Magnets are being used to lower costs, improve reliability, and increase maintenance intervals in many wind farms around the world.

Permanent magnets play a critical role in some of the world’s largest wind turbines. Rare earth magnets, such as powerful neodymium-iron-boron magnets, have been used in some wind-turbine designs to lower costs, improve reliability, and reduce the need for expensive and ongoing maintenance.

Wind turbine generators

In 1831, Michael Faraday created the first electromagnetic generator. He discovered that an electric current can be created in a conductor when it is moved through a magnetic field. Nearly 200 years later, magnets and magnetic fields continue to play an integral role in modern electric power generation. Engineers continue to build upon Faraday’s inventions, with new designs to solve 21st century problems.

Some utility scale wind-turbine designs use induction generators to produce electricity. Induction generators use electromagnets designed into a rotor assembly to create a magnetic field. These electromagnets take a small amount of current from the power system to generate a magnetic field in the rotor, which is then rotated within the generator near stationary coils of wire. This rotating magnetic field induces a large current in the stationary coils of wire, which can then be used to power homes, schools, and businesses.

This design typically requires slip rings to power the electromagnets and a gearbox to convert the low rotational speed of a turbine shaft to the higher speeds that induction generators require in order to produce electricity. These gearboxes can be massive, typically weighing between 15 and 80 tons. The added weight of a gearbox requires designers to build stronger (and more expensive) towers. Gearboxes also require ongoing periodic maintenance, which can be challenging in certain applications, such as offshore windfarms. In addition, gearboxes cause friction losses and reduce overall efficiency.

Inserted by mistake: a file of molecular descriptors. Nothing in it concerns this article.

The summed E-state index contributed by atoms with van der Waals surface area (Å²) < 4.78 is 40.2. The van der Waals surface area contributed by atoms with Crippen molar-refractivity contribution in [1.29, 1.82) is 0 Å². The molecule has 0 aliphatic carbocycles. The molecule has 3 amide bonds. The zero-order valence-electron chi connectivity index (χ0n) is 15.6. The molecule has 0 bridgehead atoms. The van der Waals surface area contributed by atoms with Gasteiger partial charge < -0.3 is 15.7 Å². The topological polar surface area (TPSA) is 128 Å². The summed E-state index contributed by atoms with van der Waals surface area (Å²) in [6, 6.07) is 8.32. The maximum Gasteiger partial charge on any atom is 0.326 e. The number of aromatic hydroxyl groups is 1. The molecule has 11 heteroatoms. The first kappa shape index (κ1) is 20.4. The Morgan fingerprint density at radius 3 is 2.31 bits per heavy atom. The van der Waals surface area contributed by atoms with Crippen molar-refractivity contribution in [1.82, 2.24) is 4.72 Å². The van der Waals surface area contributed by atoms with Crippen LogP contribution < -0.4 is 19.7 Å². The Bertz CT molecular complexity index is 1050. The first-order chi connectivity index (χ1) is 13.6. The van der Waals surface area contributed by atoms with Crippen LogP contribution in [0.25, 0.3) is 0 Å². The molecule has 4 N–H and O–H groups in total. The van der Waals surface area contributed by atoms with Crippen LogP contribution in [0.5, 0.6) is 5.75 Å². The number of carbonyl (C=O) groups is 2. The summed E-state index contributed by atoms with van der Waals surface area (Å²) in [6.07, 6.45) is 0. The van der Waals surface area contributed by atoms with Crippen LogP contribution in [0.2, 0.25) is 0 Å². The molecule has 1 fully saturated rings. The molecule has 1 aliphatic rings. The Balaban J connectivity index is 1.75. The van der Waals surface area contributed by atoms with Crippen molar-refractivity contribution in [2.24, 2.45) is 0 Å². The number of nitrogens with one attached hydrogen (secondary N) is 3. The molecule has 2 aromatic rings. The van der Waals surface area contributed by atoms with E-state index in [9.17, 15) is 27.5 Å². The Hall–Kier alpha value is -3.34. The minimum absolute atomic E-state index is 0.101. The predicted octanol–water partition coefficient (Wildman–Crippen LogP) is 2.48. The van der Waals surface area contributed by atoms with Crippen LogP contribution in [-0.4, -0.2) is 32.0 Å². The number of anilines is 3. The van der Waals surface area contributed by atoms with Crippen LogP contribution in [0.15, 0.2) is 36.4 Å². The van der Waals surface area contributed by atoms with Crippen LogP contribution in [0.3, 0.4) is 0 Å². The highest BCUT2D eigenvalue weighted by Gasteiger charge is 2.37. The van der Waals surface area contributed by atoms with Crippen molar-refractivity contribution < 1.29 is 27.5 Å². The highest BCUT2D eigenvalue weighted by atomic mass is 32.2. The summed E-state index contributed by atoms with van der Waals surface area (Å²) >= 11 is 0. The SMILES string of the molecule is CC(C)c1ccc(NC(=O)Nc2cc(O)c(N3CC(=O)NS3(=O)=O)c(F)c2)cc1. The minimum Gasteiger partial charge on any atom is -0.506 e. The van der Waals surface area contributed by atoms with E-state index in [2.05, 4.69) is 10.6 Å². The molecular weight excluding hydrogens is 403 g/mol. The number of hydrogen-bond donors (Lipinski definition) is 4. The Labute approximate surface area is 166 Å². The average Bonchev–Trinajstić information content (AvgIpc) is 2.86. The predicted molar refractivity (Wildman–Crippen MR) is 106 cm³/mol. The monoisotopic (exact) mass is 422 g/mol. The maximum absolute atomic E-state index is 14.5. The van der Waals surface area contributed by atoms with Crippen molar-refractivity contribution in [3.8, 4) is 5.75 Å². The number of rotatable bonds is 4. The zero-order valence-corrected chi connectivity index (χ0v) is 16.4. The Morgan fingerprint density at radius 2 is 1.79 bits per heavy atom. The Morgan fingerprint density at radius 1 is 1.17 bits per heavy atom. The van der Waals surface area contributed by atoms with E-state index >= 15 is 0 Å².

A permanent magnet synchronous generator is an alternate type of wind-turbine generator. Unlike induction generators, these generators use the magnetic field of strong rare-earth magnets instead of electromagnets. They do not require slip rings or an external power source to create a magnetic field.  They can be operated at lower speeds, which allows them to be powered by the turbine shaft directly and, therefore, do not require a gearbox. This reduces the weight of the wind-turbine nacelle and means towers can be produced at a lower cost. The elimination of the gearbox results in improved reliability, lowered maintenance costs, and improved efficiency. The ability of magnets to allow designers to remove mechanical gearboxes from wind turbines is illustrative of how magnets can be used innovatively in solving both operational and economic problems in modern wind turbines.

Some wind-turbine manufacturers have developed magnetic mounting systems that securely attach ladders and other equipment to the steel tower walls. (Courtesy: Amazing Magnets)

Magnetic mounting solutions for ladders and other equipment

The interior of a wind turbine is filled with cables, ladders, and sometimes elevators to allow workers to access the turbine nacelle. This equipment must be secured to the wall of the tower. The traditional solution to this problem was to either drill holes for mounting brackets through the tower wall or to weld brackets directly to the tower. However, drilling holes through the tower wall reduces its mechanical strength and creates opportunities for metal fatigue and corrosion, which can sacrifice the integrity and safety of the tower. Welding brackets directly to the tower requires skilled labor. Both solutions increase overall construction time and cost.